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Transplantation laws violated in Bangalore Hospitals

Image Source: Practo

Aaditya Narayan
Bangalore, 22 Sept, 2016: Only 16 out of 30 hospitals in Bangalore, authorized to perform organ transplants have transplantation coordinators.
The Transplantation of Human Organs Act, 1994 says that no organization or individual can remove an organ from a human body without authorization.

One of the guidelines laid down by the act is that it is mandatory for all recognized transplant centers to have counseling mechanisms. The act also says that hospitals found guilty of violating any of the guidelines are liable to have their transplantation license cancelled.

The Zonal Coordination Committee of Karnataka for Transplantation (ZCCK) is a government-appointed body that oversees the process and coordinates between hospitals for transplants.

The yearly distribution of nephrological transplants in Karnataka

Dr. G.K. Venkatesh, member of the executive committee of the ZCCK said, “The ZCCK is a body that oversees the process of transplants. We are not authorized to take action against violators of transplantation guidelines. The number of transplants is increasing again after a fall in 2013 and 2014. So now, more than before, it is imperative taht hospitals have exclusive transplantatio”

Dr. Prem Kumar K, Urologist at the Fortis Hospital, Bannerghatta Road said, “We do not have a transplantation counselor on paper, but the doctors in-charge of transplants double up as counselors and guide the patients’ families as best as is possible.”

The situation is similar at Mallya Hospital too. Dr. Arun K.N., Chief Nephrologist there said, “The kin of the patient can approach the doctors for any grievances, and the doctors themselves are equipped enough to deal with additionally being transplant coordinators”.

Ms. Patricia, a coordinator at the ZCCK said it was difficult for them to coordinate between hospitals when the doctors themselves are the transplant coordinator. She said, “The doctors have so much else on their hands that communicating with them for transportation of organs is very difficult. Sometimes we are not even able to reach them”.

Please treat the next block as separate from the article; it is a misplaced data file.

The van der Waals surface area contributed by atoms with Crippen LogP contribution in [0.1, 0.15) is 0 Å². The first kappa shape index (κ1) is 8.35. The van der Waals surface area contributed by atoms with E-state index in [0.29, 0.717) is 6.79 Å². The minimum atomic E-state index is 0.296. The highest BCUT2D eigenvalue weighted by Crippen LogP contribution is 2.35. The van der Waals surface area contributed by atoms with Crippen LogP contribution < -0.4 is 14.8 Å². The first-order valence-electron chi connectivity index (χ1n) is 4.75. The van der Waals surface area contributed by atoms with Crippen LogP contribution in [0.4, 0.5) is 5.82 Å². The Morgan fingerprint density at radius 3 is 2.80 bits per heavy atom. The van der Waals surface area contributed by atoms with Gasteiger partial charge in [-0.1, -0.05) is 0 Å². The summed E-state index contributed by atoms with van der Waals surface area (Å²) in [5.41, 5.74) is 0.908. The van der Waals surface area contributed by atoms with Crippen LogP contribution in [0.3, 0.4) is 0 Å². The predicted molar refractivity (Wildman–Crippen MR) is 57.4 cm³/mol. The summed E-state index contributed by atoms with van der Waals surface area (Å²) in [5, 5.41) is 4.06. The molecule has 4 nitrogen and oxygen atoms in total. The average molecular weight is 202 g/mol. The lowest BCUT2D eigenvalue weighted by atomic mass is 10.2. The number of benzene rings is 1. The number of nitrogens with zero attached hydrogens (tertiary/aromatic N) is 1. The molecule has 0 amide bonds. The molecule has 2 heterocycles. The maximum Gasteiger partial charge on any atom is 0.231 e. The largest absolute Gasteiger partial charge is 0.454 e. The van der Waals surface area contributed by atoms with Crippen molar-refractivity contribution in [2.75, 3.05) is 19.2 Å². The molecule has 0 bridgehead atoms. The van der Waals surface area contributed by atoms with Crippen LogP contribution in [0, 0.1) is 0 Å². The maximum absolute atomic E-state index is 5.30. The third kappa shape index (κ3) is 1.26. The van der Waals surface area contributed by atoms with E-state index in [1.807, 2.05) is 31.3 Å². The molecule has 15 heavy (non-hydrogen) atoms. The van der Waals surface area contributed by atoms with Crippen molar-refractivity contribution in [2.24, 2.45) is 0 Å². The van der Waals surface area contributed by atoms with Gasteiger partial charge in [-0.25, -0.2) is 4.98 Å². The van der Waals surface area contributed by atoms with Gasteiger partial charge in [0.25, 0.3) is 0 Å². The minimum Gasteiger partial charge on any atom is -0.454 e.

For the families of patients, the transplantation process is sometimes difficult to comprehend. Mrs. Kavita K., whose husband recently underwent a bone marrow transplant said, “The doctors did guide us on what has to be done, but they have other work too, and we had to do a lot of research ourselves to ensure that we had all the guidelines being adhered to, after the surgery.” Mrs. Kavita added that this was a luxury not all families would have.

One of the main roles of the transplant coordinator is to take a bit of the workload off the doctors. Dr. Sushruta C.S., Professor, Department of Surgical Gastroenterology, Bangalore Medical College and Research Institute said, “A transplant coordinator acts as a grief counselor to the patient’s family. But that is not the only responsibility. They coordinate between hospitals, between the doctor and the patient’s family, and also once the organ is removed, they coordinate with the police for procedures like the post-mortem.”

He said hospitals without a coordinator should have their transplant permits cancelled immediately. Dr. Sushruta added that doctors should be allowed to concentrate on their primary roles instead of being burdened with extra work.

He also said, “Today, even a nursing degree is sufficient to become a transplant coordinator. So, a doctor really should not be having that additional responsibility.”

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